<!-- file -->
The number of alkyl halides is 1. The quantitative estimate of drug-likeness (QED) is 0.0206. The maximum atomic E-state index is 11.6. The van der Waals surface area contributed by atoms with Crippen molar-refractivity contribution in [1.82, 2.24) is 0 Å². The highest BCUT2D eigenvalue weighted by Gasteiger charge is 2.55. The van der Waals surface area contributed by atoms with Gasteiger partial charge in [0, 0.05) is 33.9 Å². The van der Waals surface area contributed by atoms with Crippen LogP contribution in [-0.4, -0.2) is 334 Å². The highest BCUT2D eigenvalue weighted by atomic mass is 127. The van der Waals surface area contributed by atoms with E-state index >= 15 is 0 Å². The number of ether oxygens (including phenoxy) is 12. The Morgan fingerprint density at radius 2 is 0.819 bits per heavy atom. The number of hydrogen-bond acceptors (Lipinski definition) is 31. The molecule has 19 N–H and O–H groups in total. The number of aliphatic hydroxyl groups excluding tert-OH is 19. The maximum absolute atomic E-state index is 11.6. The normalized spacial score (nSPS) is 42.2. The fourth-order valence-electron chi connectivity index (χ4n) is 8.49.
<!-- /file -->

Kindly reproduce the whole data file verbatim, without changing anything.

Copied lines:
The number of alkyl halides is 1. The quantitative estimate of drug-likeness (QED) is 0.0206. The maximum atomic E-state index is 11.6. The van der Waals surface area contributed by atoms with Crippen molar-refractivity contribution in [1.82, 2.24) is 0 Å². The highest BCUT2D eigenvalue weighted by Gasteiger charge is 2.55. The van der Waals surface area contributed by atoms with Gasteiger partial charge in [0, 0.05) is 33.9 Å². The van der Waals surface area contributed by atoms with Crippen LogP contribution in [-0.4, -0.2) is 334 Å². The highest BCUT2D eigenvalue weighted by atomic mass is 127. The van der Waals surface area contributed by atoms with E-state index >= 15 is 0 Å². The number of ether oxygens (including phenoxy) is 12. The Morgan fingerprint density at radius 2 is 0.819 bits per heavy atom. The number of hydrogen-bond acceptors (Lipinski definition) is 31. The molecule has 19 N–H and O–H groups in total. The number of aliphatic hydroxyl groups excluding tert-OH is 19. The maximum absolute atomic E-state index is 11.6. The normalized spacial score (nSPS) is 42.2. The fourth-order valence-electron chi connectivity index (χ4n) is 8.49.